Completing the Square Teacher Resources

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"The neat thing about completing the square is that it will always work," Sal explains, "no matter how crazy the problem is." A basic overview of how to complete the square, this video provides a good background for both beginning and advanced learners who are working on quadratics.
Solve quadratic equations by completing the square. The class watches demonstration videos and uses the free downloadable Geogebra applet to explore and solve quadratic equations. The lesson requires students to use a two-column note format to keep track of their learning.
Challenge your class to complete word problems using algebra tiles about completing the square. Learners complete 16 problems. Note: The answer key is not included.
Students explore problem solving through completing the square of a number. After a teacher demonstration, students solve squares of problems by beginning with simple squares and then culminating in solving a squared polynomial. They work on the board and at their desks to solve quadratic equations. In pairs, students complete worksheets.
The class applies their existing knowledge of perfect square quadratics to complete the square in a problem-solving context using dinner napkins. TI-Nspire calculator and application required.
Completing the square is an effective way to solve a quadratic equation. Introduce your class to this technique and use this video to complement your lesson. This resource takes viewers through the process of completing the square, solving the quadratic equation , and checking answers, explaining each step along the way. A great resource.
The instructor discusses how to solve a quadratic equation by completing the square. The verbal explanation is fairly complete, but the writing of the steps is rather vague.
Students investigate the origin of the quadratic function. In this algebra lesson, students analyze solving an equation by completing the square. They compare the early methods as compared to our method for solving quadratics.
Dive into this problem that illustrates a real-world application of the quadratic formula. Learners are given an equation that represents the height of a diver above the water t seconds after leaving the springboard. The task is to answer four questions about the scenario, including how long it will take for the diver to hit the water and after how many seconds will the diver reach the peak of the dive. To answer the questions, students must apply their skills of factoring and completing the square to solve quadratic equations, and they must interpret their solutions within the context of the problem. This exercise is appropriate for use in instruction or as an assessment item in Algebra I, or for review purposes in Algebra II.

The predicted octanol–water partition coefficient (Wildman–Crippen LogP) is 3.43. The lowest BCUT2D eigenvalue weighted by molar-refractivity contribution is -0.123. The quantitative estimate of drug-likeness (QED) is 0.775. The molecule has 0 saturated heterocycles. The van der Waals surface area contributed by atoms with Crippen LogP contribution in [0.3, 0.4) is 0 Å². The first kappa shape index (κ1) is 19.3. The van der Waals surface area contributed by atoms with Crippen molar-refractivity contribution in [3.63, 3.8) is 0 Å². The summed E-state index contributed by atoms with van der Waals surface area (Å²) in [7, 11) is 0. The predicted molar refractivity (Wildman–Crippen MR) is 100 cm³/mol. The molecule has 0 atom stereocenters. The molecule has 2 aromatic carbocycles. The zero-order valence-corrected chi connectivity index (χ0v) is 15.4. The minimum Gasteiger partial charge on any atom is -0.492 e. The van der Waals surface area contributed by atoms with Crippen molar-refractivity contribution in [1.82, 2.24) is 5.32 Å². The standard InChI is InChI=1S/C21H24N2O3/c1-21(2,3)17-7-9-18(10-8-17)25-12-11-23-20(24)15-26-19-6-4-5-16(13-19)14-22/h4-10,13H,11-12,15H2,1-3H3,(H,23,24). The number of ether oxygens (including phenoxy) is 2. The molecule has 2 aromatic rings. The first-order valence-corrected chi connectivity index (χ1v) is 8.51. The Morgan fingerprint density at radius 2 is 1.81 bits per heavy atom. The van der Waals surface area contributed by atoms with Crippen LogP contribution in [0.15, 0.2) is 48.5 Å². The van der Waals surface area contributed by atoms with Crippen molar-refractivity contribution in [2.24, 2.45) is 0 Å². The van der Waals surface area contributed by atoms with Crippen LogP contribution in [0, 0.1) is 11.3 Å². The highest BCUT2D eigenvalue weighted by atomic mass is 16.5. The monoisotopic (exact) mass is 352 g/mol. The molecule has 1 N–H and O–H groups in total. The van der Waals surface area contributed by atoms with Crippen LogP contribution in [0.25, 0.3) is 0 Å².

Use an activity to illustrate the different forms of a quadratic function. Here, the task asks learners to use composition of given functions to build an explicit function. The process emphasizes the impact of the order of composition and the effect that each composition has on the graph of the function. The problem assumes that students are familiar with the process of completing the square.  
This is comprehensive lesson that considers many aspects of quadratic functions. It includes using factoring, completing the square and the use of the quadratic formula for finding the zeros of the function (including imaginary roots). It also reverses the whole process by looking at either different graphs of quadratic functions or zeros that are given and challenges the learner to derive the function. This lesson provides an excellent review for the second year algebra student or a multi-lesson unit for the more novice student.
In this completing the square learning exercise, students 10 quadratic equations.  Students complete the square in order to solve each quadratic equation with an a value equal to one.
In this equations worksheet, learners solve ten quadratic equations by completing the square.  Two of the equations have leading coefficient not equal to one.
In this quadratic equations activity, students solve 10 quadratic equations by completing the square. In each of the problems, the leading coefficient is one, and the middle term coefficent is even, making for nice easy problems. 
In this equations and inequalities review worksheet, 11th graders solve and complete 100 various types of problems. First, they solve each equation using the quadratic formula or completing the square. Then, students solve using matrices and Cramer's Rule. In addition, they write the equation of a various types of lines described.
Students explore a variety of ways of solving quadratic equations. Students choose from graphing, factoring, finding square roots, completing the square and using the Quadratic formula. They ponder in the end on polynomial equations.
In this quadratic factoring worksheet, high schoolers solve 11 short answer problems. Students factor quadratics and solve quadratic equations by completing the square
Learners define quadratics and solve equations. In this algebra lesson, students play the game "chutes and ladder" and relate the game to solving quadratics with factoring, completing the square, and graphing. They investigate the quadratic formula as the last option to solve equations.
"Quadratic Chutes and Ladders" helps the class review how to solve quadratic equations using four different methods. They solve each equation by completing the square, using the quadratic formula, graphing, or factoring depending on the number rolled on dice. A fun way to review some difficult concepts.
Students simplify polynomials expressions using technology. In this algebra lesson, Students solve higher order polynomials using the TI-83 calculator. They also solve equations by completing the square and using the quadratic formula.

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Completing the Square